These days, almost all credit cards carry variable interest rates. If you are looking for a fixed rate credit card, you have probably noticed that the overwhelming majority of card issuers simply do not offer fixed rate cards. That’s because they don’t want to be stranded when the Federal Reserve raises interest rates.
But you should know that a credit card with a variable APR won’t leave you at the mercy of wildly fluctuating interest rates. In fact, in many cases, you can get the stability you are looking for with a variable rate card and, depending on your creditworthiness, with a lower interest rate than you expected.
Let’s take a closer look at why fixed rate cards are so hard to come by and how you might be better served by a variable rate card anyway.
What is a fixed rate credit card?
Most credit cards today follow a variable rate structure, which means their APR is tied to an underlying index like the prime rate. As the indexation rate rises and falls, the APR on variable rate cards usually follows. On the other hand, as the name suggests, a fixed rate is not automatically affected by fluctuations in the prime rate.
Fixed rate credit card offers are rare. While there are options nationwide, such as UNIFY Financial Credit Union, you will usually find them at your local bank or credit union.
Fixed rate credit cards aren’t as stable as you might think
It’s important to understand that a fixed rate credit card doesn’t mean you’ll have the same interest rate forever. Card issuers can and do increase your interest rate, even with a fixed rate card.
A fixed rate card will not fluctuate with the prime rate, but a change in your circumstances, such as a drop in your credit rating or missed or late payments, may cause your issuer to increase your interest rate.
The virtual disappearance of fixed rate cards can be attributed more or less to the Credit Cards Act of 2009. This legislation ushered in a number of consumer protections, including protection against random rate increases without warning. their credit cards.
By the law, card issuers must lock APRs for the first year of an account, but after that they have the right to change interest rates and other card terms, provided they provide cardholders with 45 days written notice. As long as this notice period is met, an issuer may decide to change your interest rate on a fixed rate card.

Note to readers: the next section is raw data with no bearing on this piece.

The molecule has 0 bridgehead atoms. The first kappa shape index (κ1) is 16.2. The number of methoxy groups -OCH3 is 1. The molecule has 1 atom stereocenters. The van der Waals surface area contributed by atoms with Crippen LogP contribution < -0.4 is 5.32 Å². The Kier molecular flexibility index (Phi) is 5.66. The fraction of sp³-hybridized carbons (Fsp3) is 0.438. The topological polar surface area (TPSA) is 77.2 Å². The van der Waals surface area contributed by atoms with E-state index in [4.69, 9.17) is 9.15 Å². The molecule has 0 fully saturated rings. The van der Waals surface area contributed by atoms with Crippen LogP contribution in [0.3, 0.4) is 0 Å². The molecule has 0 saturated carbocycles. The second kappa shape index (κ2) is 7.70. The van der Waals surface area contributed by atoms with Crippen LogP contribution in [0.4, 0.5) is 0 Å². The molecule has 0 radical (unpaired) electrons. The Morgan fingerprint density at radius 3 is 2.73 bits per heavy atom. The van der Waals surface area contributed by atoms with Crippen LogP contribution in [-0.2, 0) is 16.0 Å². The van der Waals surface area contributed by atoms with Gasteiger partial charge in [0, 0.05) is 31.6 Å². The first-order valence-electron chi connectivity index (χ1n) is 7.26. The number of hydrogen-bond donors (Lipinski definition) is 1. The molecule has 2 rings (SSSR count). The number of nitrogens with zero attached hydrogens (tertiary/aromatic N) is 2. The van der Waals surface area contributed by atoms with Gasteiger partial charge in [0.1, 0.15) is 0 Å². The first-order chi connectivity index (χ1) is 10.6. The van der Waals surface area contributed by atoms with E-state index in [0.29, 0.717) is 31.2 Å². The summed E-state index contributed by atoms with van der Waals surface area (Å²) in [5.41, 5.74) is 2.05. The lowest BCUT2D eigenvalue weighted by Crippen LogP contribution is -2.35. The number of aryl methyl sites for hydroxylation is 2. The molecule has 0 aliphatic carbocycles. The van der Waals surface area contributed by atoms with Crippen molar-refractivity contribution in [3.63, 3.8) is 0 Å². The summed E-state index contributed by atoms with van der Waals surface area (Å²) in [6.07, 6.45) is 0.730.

According to Ted Rossman, senior industry analyst for Bankrate.com, “[The Credit CARD Act] Basically, the easiest way for card issuers to increase rates on existing balances is to link them to an underlying index, like the prime rate, ”Rossman said. “So that’s why we see so many cards these days – in fact, almost all credit cards – have moved to this variable rate structure.”
Variable rates are not necessarily as volatile as they seem. “Even if and when the Fed raises interest rates, what we’ve seen in the recent past is that they’ve been reluctant to do so,” Rossman said. “Even when they do, maybe it goes up a quarter point at a time.”
The best card for you probably comes with a variable APR
Looking for a fixed rate credit card because you have to pay off a large purchase over time and don’t want to be derailed by interest rate hikes while still carrying a balance? Maybe you consolidate high interest rate debt and want a guaranteed lower interest rate card to avoid surprises while you work to pay it off.
While a fixed rate credit card might look appealing in these cases, you’ll probably be better off with an introductory 0% APR card that offers an extended period without any interest charges. As long as you’re able to pay off the balance of that new fridge or a well-earned vacation during the APR introductory period, you’ll have the advantage over a card that charges interest, whether it’s ‘a fixed or variable rate. .
Here are some of the best introductory 0% APR deals currently available that offer promotional periods for purchases and balance transfers:
If you feel that you won’t be able to pay off the balance during the promotional period, or if you regularly plan to keep a smaller balance every now and then and need a longer term option, you may also consider an interest credit card. These cards will charge interest from day one, but may offer a lower variable rate than other card options, depending on your creditworthiness. It should be noted that some of the cards with great introductory APR offers may also offer a low current APR to cardholders (again, depending on creditworthiness).
Here are some of the best cards with potentially low interest rates:
The bottom line
While a fixed rate credit card may seem like the best way to keep your interest charges under control, there are better ways to pay less interest that are considerably easier to find. Whether your credit card has a fixed rate or a variable rate is not as important as just getting the lowest interest rate possible, or the promotional interest rate you need to get your breath away. to pay off a balance. If you know you won’t be able to pay off your entire balance every month, focus on getting the lowest interest rate possible, whether it’s a card with an introductory period. 0% or a credit card with a low APR.